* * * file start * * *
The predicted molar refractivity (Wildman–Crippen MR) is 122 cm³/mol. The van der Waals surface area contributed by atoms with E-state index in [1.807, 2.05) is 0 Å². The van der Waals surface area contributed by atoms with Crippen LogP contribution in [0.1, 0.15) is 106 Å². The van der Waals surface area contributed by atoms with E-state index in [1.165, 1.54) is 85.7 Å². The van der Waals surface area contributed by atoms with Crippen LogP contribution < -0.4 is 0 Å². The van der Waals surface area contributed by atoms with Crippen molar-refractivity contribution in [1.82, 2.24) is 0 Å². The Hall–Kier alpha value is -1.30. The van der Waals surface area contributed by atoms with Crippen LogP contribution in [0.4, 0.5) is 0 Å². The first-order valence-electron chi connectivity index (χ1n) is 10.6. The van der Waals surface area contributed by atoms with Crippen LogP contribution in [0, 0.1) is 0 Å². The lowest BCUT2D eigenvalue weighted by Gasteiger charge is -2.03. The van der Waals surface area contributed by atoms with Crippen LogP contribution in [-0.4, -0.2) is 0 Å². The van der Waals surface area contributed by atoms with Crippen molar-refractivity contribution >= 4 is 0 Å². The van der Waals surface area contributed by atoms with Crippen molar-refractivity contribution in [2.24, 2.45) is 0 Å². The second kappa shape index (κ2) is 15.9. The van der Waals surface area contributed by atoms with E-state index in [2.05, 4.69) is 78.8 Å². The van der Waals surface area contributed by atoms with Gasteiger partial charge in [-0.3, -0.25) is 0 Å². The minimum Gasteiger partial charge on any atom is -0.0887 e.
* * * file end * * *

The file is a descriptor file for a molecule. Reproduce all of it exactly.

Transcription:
The predicted molar refractivity (Wildman–Crippen MR) is 122 cm³/mol. The van der Waals surface area contributed by atoms with E-state index in [1.807, 2.05) is 0 Å². The van der Waals surface area contributed by atoms with Crippen LogP contribution in [0.1, 0.15) is 106 Å². The van der Waals surface area contributed by atoms with E-state index in [1.165, 1.54) is 85.7 Å². The van der Waals surface area contributed by atoms with Crippen LogP contribution < -0.4 is 0 Å². The van der Waals surface area contributed by atoms with Crippen molar-refractivity contribution in [1.82, 2.24) is 0 Å². The Hall–Kier alpha value is -1.30. The van der Waals surface area contributed by atoms with Crippen LogP contribution in [0.4, 0.5) is 0 Å². The first-order valence-electron chi connectivity index (χ1n) is 10.6. The van der Waals surface area contributed by atoms with Crippen LogP contribution in [0, 0.1) is 0 Å². The lowest BCUT2D eigenvalue weighted by Gasteiger charge is -2.03. The van der Waals surface area contributed by atoms with Crippen LogP contribution in [-0.4, -0.2) is 0 Å². The van der Waals surface area contributed by atoms with Crippen molar-refractivity contribution >= 4 is 0 Å². The van der Waals surface area contributed by atoms with Crippen molar-refractivity contribution in [2.24, 2.45) is 0 Å². The second kappa shape index (κ2) is 15.9. The van der Waals surface area contributed by atoms with E-state index in [2.05, 4.69) is 78.8 Å². The van der Waals surface area contributed by atoms with Gasteiger partial charge in [-0.3, -0.25) is 0 Å². The minimum Gasteiger partial charge on any atom is -0.0887 e.